Prior to the war, many of these places had already rendered themselves unable to be exploited by adopting socialism. Cuba and the DPRK are the ones most advanced along this communist developmental path, and have naturally been some of the biggest targets for U.S. sanctions. With Washington’s decoupling from China in the 2010s, to the effect that Vietnam is now America’s big Asian manufacturing source, U.S. capital became cut off from the profits afforded by the productive forces that U.S. corporations had given up to China. Then with the full decoupling from Russia, these corporations further lost market access. They’re now losing even more of their extractive reach as the Belt and Road Initiative expands. All that’s left is the completion of the BRI and the coming of a new wave of revolution, which will make the empire too weak to be able to persuade countries like Vietnam to stay loyal towards its “rules-based” international order.

Through the Obama-style “anti-corruption” coup model, the imperialists are still able to delay the liberation of neo-colonies like Peru. But even these kinds of “victories” for the imperialists are proving to also be hollow, because the global anti-imperialist movement is growing stronger. It’s growing stronger because those in the peripheries have no choice but to resist the empire. The empire has driven them to an unprecedented state of desperation by imposing additional IMF measures during a pandemic, a climate crisis, and a global supply chain breakdown caused by Washington’s proxy war. As a consequence, Peru’s coup regime continues to be undermined by an irrepressible resistance movement. The unrest is overwhelming, it’s made tourist sites have to be shut down and made the State Department’s Peace Corps members have to flee the country. The regime is only holding onto control through blunt force, which is never a good sign for the survival of a governance project.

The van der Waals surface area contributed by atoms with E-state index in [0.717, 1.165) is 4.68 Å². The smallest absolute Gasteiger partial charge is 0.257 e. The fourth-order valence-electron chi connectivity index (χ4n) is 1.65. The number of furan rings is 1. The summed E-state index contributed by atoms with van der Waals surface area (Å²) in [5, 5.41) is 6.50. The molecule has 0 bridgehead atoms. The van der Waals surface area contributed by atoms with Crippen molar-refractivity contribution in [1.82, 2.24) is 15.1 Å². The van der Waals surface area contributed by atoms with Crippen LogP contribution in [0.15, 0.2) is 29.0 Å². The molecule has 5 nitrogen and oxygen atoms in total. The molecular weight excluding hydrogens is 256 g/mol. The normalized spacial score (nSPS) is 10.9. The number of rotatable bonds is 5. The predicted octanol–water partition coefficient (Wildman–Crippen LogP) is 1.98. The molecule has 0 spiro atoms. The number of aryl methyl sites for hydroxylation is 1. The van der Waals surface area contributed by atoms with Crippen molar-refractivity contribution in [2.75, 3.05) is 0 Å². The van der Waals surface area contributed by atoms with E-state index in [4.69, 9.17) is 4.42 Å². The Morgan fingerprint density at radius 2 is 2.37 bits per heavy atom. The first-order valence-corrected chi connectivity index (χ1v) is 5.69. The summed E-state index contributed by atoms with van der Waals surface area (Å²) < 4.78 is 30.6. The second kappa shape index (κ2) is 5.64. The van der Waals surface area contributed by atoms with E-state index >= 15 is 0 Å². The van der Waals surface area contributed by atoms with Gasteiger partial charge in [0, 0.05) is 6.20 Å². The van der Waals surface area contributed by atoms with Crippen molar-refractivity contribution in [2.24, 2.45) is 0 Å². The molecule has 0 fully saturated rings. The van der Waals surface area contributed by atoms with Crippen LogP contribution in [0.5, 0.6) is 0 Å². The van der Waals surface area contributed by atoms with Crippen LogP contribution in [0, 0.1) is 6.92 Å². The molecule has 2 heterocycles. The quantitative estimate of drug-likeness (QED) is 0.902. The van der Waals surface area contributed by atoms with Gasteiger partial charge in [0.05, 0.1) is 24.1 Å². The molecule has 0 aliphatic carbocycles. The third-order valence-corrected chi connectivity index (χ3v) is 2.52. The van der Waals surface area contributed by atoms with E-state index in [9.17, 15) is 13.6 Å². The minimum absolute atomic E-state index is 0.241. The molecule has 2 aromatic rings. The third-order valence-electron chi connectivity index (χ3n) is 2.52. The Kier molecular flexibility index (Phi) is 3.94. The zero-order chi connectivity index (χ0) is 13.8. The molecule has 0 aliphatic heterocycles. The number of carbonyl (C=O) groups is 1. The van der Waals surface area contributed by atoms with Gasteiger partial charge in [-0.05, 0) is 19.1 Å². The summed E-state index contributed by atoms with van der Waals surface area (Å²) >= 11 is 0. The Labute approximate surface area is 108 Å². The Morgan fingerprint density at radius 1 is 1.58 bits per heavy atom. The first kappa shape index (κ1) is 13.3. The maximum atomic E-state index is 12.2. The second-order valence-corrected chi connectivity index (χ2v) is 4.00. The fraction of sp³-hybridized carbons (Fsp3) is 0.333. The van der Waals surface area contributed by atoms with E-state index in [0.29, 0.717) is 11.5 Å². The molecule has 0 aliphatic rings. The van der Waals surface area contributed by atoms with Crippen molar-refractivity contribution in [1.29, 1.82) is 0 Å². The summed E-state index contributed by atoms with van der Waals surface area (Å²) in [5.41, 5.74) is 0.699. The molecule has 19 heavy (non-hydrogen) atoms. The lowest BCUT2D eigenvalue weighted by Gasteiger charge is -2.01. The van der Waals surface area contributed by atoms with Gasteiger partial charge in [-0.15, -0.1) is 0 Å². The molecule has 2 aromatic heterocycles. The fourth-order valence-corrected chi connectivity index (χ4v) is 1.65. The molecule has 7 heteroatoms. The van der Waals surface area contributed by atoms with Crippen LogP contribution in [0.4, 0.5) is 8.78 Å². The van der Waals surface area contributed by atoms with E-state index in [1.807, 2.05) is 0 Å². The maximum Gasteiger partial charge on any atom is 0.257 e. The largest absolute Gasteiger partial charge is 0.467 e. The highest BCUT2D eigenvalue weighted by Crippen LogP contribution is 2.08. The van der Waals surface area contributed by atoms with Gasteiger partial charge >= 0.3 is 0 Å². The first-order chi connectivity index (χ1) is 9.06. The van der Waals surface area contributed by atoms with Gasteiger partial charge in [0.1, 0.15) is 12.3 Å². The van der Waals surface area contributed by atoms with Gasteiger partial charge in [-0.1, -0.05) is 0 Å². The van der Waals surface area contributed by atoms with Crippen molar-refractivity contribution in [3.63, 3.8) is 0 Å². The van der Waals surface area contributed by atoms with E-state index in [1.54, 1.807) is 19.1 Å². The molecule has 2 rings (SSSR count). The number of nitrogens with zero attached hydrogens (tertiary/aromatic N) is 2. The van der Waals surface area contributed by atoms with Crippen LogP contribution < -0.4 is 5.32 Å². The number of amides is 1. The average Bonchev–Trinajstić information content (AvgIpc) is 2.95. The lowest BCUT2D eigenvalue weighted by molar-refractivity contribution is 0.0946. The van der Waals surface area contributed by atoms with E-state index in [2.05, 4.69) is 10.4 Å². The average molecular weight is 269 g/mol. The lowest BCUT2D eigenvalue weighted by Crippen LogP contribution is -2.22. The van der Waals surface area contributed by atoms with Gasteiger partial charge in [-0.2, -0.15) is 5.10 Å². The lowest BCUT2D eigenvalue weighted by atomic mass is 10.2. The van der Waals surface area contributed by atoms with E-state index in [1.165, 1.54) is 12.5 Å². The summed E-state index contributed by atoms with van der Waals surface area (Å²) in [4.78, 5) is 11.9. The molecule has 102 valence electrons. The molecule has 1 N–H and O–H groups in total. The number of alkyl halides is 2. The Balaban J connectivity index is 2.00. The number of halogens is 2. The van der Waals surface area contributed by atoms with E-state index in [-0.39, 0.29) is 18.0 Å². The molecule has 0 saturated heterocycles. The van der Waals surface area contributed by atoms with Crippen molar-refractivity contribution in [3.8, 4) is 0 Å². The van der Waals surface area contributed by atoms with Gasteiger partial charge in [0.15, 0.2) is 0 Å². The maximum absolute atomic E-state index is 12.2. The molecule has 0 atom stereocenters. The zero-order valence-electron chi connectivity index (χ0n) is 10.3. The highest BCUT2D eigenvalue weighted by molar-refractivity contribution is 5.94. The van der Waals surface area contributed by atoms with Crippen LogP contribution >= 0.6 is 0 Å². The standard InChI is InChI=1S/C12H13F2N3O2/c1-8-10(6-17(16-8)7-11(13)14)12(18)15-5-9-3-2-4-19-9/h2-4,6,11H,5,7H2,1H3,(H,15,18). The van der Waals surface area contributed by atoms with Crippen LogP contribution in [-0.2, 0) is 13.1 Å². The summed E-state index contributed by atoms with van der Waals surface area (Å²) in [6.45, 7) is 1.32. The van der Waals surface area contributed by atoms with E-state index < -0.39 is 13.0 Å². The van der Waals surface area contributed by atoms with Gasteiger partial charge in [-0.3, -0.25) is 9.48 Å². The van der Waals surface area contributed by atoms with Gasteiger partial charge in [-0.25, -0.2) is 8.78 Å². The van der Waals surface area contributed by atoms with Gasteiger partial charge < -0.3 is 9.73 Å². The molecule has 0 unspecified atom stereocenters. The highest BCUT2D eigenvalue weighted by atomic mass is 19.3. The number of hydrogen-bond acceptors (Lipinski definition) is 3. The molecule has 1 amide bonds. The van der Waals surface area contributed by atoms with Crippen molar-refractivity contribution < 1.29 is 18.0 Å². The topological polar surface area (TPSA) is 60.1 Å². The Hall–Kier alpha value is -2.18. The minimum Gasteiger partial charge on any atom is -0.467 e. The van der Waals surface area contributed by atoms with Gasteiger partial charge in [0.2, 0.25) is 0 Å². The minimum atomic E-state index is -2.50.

Such is the situation that imperial rule finds itself in more broadly: it increasingly can no longer function so much through economic leverage, placating privileged elements of the people, or narrative control. The sanctions have had to rely on sacrificing Europe’s economy, and have still been insufficient; the social base of well-paid workers that imperialism depends on is shrinking as inflation drives down American and European living standards; the Ukraine psyop has failed across the peripheral countries, and is at growing risk of failing in the core countries as workers become discontent over the war’s impacts on them. Washington’s neo-colonial states have to routinely massacre their own people to keep revolution from happening. And Washington itself can only keep neo-colonies like Haiti from breaking free by employing military force, a tactic that’s long been effective for it but only when that’s not the only tactic available to it. 

Imperialism works best when it can employ not just hard power, but numerous other means for maintaining the extractive arrangement, from utilizing psyops to letting certain populations share in the imperial wealth. The range within which these tools are effective or possible is shrinking, forcing the walled-in imperial sphere to become even more of an insulated fortress.

The fragility of the system we live under has been revealed. As soon as U.S. hegemony became threatened, our ruling class began to worry about the future of its rule. The imperial project is having to remake itself in miniature form, turning eastern Europe into a new source of extraction by imposing further privatization policies onto it. The exploitation of the core’s proletariat continues to be intensified, even after half a century of progressively crueler neoliberal austerity. Depending on how effectively our liberation movements are able to throw off the influence of imperialism’s psyops, and bring the people into the anti-imperialist struggle, the state will have to maintain control through massive repression. 

This is what the erosion of civil liberties throughout the War on Terror has been about. The War on Terror was the catalyst for the recent foreign policy failures which precipitated the empire’s decline, so the empire has had to contract. Using these same self-destructive militarist projects as a pretext, our ruling class has created the legal precedents for an undisguised dictatorship of the bourgeoisie. A dictatorship that can only be overthrown by building a mass movement, a movement that’s internationalist in nature and connected to the global fight against imperial rule.